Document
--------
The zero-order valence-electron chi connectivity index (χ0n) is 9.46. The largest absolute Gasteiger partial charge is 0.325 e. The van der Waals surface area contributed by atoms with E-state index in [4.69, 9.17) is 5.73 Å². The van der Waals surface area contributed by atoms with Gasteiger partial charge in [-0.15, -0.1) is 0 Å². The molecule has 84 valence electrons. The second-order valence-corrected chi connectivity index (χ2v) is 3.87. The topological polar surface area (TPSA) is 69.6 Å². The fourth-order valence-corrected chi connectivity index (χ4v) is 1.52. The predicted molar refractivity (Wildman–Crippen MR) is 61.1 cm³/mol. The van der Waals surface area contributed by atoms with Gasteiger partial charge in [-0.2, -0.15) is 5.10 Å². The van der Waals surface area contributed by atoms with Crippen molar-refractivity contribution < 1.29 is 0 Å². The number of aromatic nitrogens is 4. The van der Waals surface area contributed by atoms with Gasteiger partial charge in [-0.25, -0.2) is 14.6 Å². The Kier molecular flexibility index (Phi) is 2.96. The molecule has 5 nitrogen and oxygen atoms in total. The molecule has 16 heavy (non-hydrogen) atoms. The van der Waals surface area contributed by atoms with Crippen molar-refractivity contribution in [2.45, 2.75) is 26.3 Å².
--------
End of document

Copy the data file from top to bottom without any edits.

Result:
The zero-order valence-electron chi connectivity index (χ0n) is 9.46. The largest absolute Gasteiger partial charge is 0.325 e. The van der Waals surface area contributed by atoms with E-state index in [4.69, 9.17) is 5.73 Å². The van der Waals surface area contributed by atoms with Gasteiger partial charge in [-0.15, -0.1) is 0 Å². The molecule has 84 valence electrons. The second-order valence-corrected chi connectivity index (χ2v) is 3.87. The topological polar surface area (TPSA) is 69.6 Å². The fourth-order valence-corrected chi connectivity index (χ4v) is 1.52. The predicted molar refractivity (Wildman–Crippen MR) is 61.1 cm³/mol. The van der Waals surface area contributed by atoms with Gasteiger partial charge in [-0.2, -0.15) is 5.10 Å². The van der Waals surface area contributed by atoms with Crippen molar-refractivity contribution < 1.29 is 0 Å². The number of aromatic nitrogens is 4. The van der Waals surface area contributed by atoms with Gasteiger partial charge in [-0.25, -0.2) is 14.6 Å². The Kier molecular flexibility index (Phi) is 2.96. The molecule has 5 nitrogen and oxygen atoms in total. The molecule has 16 heavy (non-hydrogen) atoms. The van der Waals surface area contributed by atoms with Crippen molar-refractivity contribution in [2.45, 2.75) is 26.3 Å².